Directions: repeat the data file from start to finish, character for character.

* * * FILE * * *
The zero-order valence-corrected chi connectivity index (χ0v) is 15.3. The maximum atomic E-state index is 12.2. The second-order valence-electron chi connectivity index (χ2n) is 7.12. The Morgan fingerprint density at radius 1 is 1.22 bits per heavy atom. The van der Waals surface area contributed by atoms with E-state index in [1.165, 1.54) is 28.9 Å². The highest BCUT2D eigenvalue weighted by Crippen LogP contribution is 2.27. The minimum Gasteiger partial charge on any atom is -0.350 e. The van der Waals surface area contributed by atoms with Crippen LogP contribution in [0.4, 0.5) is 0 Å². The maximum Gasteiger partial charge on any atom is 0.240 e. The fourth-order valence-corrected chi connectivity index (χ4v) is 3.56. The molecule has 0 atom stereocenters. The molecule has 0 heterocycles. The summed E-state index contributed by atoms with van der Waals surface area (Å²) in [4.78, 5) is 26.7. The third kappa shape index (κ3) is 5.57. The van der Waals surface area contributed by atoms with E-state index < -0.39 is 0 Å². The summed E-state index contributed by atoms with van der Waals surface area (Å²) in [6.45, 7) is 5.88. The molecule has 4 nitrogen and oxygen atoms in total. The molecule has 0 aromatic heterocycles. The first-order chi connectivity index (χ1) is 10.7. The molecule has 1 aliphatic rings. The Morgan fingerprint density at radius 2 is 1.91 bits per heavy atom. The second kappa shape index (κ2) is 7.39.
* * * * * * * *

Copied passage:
The zero-order valence-corrected chi connectivity index (χ0v) is 15.3. The maximum atomic E-state index is 12.2. The second-order valence-electron chi connectivity index (χ2n) is 7.12. The Morgan fingerprint density at radius 1 is 1.22 bits per heavy atom. The van der Waals surface area contributed by atoms with E-state index in [1.165, 1.54) is 28.9 Å². The highest BCUT2D eigenvalue weighted by Crippen LogP contribution is 2.27. The minimum Gasteiger partial charge on any atom is -0.350 e. The van der Waals surface area contributed by atoms with Crippen LogP contribution in [0.4, 0.5) is 0 Å². The maximum Gasteiger partial charge on any atom is 0.240 e. The fourth-order valence-corrected chi connectivity index (χ4v) is 3.56. The molecule has 0 atom stereocenters. The molecule has 0 heterocycles. The summed E-state index contributed by atoms with van der Waals surface area (Å²) in [4.78, 5) is 26.7. The third kappa shape index (κ3) is 5.57. The van der Waals surface area contributed by atoms with E-state index < -0.39 is 0 Å². The summed E-state index contributed by atoms with van der Waals surface area (Å²) in [6.45, 7) is 5.88. The molecule has 4 nitrogen and oxygen atoms in total. The molecule has 0 aromatic heterocycles. The first-order chi connectivity index (χ1) is 10.7. The molecule has 1 aliphatic rings. The Morgan fingerprint density at radius 2 is 1.91 bits per heavy atom. The second kappa shape index (κ2) is 7.39.